Pop Rocks

Pop Rocks: Just In Time For The Oscar Noms, Here Are The Worst Movies of 2012

Check out our slideshow of the 2013 Best Picture Oscar Nominees.

The timing of this column prevents me from commenting on the 2013 Academy Award nominations, which were announced this morning (bold predictions: Les Miserables scores more than 12 nominations, Matthew McConaughey is snubbed for Magic Mike).

Of greater relevance to our interests are the nominations for the 33rd annual Razzie awards, announced yesterday. Unsurprisngly, The Twilight Saga: Breaking Dawn Part 2 led the pack with 11 nominations. Not really a bold move, considering the franchise has been hammered by the Golden Raspberry Foundation since the first film came out. Adam Sandler also scored big, getting eight nominations for That's My Boy.

For all the critical acclaim flying around today (can you even get odds on Daniel Day-Lewis?), let's not forget 2012 had plenty of stinkers, not all of which spring immediately to mind. My bottom 10 can be found after the jump.

In no particular order, accompanied (where applicable) by quotes from my reviews. And bearing in mind I can only list movies I've actually seen (sorry, Oogieloves Big Balloon Adventure).

And no, Breaking Dawn Part 2 did not make my list. Bad as it was, it was still better than these.


You can almost see the internal studio memos scrolling across the screen. From the casting ("Rihanna will help secure the coveted 13-22 M/F demo") to the alien war machines ("Transformers: DotM $1.2bn gross suggests robot mod for all current properties") to the soundtrack ("Music should be of heavier 'rock' variant, though familiar enough to be non-threatening: suggest STP and AC/DC"), there's not a second of this movie that hasn't been tweaked to squeeze the maximum number of dollars out of people who are not yet sick of hearing "Thunderstruck."


None of this should be very surprising, of course, screenwriter John Gatins' previous works read like a top ten list of movies for people who loved Tuesdays with Morrie: Coach Carter, Dreamer: Inspired by a True Story (that's the actual title), Real Steel. Alcoholism remains a serious problem, but it's hard to take seriously when Zemeckis and Gatis have drenched their story in such rank sentimentalism (or, even worse, John Goodman's bizarrely comic turn as Whip's favorite coke dealer).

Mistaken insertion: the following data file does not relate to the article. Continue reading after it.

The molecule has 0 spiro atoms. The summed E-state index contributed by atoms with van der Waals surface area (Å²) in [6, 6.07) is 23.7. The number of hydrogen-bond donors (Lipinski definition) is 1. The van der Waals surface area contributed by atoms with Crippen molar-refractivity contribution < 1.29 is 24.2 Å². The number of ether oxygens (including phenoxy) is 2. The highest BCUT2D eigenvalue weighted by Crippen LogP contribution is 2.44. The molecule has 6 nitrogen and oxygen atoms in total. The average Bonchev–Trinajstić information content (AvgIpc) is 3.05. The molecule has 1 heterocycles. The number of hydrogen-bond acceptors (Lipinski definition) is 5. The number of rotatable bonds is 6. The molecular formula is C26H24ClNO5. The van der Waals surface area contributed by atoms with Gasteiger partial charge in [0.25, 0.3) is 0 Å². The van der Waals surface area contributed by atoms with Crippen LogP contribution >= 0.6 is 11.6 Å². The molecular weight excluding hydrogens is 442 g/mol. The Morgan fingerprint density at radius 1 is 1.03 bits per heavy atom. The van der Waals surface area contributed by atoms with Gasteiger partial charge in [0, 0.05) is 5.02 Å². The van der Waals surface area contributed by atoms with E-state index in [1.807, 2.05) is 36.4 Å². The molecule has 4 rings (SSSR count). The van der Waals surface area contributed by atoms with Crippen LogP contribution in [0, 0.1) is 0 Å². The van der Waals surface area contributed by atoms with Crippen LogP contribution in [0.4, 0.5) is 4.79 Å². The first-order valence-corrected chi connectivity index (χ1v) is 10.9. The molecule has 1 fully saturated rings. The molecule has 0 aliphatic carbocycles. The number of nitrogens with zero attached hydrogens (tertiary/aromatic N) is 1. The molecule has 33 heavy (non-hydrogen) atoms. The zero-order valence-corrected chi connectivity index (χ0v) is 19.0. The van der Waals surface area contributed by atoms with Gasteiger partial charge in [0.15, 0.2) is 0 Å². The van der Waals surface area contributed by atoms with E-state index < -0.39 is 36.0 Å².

Playing for Keeps

I understand how romantic comedies are supposed to work -- believe me, I've seen enough of them -- but as Van Helsing said, "we have to pass through bitter waters before we reach the sweet." Even Julia Roberts presumably had to toss a few salads before getting her happily ever after in Pretty Woman. I fail to see why "George Dryer" should be any different.

Piranha 3DD The original (well, the original remake) directed by Alexandre Aja in 2010 should have been a complete disaster, but an enthusiastic cast and inspired gore somehow made the final effort, well, good (also, Kelly Brook). Last year's sequel more than fulfilled the disaster potential, in spite/because of the presence of David Hasselhoff and Gary Busey, and the return of Ving Rhames. The only upside: we elected to watch it On Demand instead of drive to an actual theater.

Taken 2

I understand the desire to secure a comfortable life for your children, which is why Neeson agreeing to star in Taken 2: And Call Me in the Morning makes sense. But one can see his regret for the decision building as the movie unfolds. It doesn't help that there's none of tension of the original, such as the disturbing imagery of strung out teenagers, or the hard stop of the 96 hours Mills has to find his daughter. The character's resignation is almost palpable: "I have to rescue my ex-wife now? *SIGH*" How 'bout a little urgency, buddy? I guarantee Hoxha and company don't have pleasant designs on Lenore.

KEEP THE HOUSTON PRESS FREE... Since we started the Houston Press, it has been defined as the free, independent voice of Houston, and we'd like to keep it that way. With local media under siege, it's more important than ever for us to rally support behind funding our local journalism. You can help by participating in our "I Support" program, allowing us to keep offering readers access to our incisive coverage of local news, food and culture with no paywalls.
Peter Vonder Haar writes movie reviews for the Houston Press and the occasional book. The first three novels in the "Clarke & Clarke Mysteries" - Lucky Town, Point Blank, and Empty Sky - are out now.
Contact: Pete Vonder Haar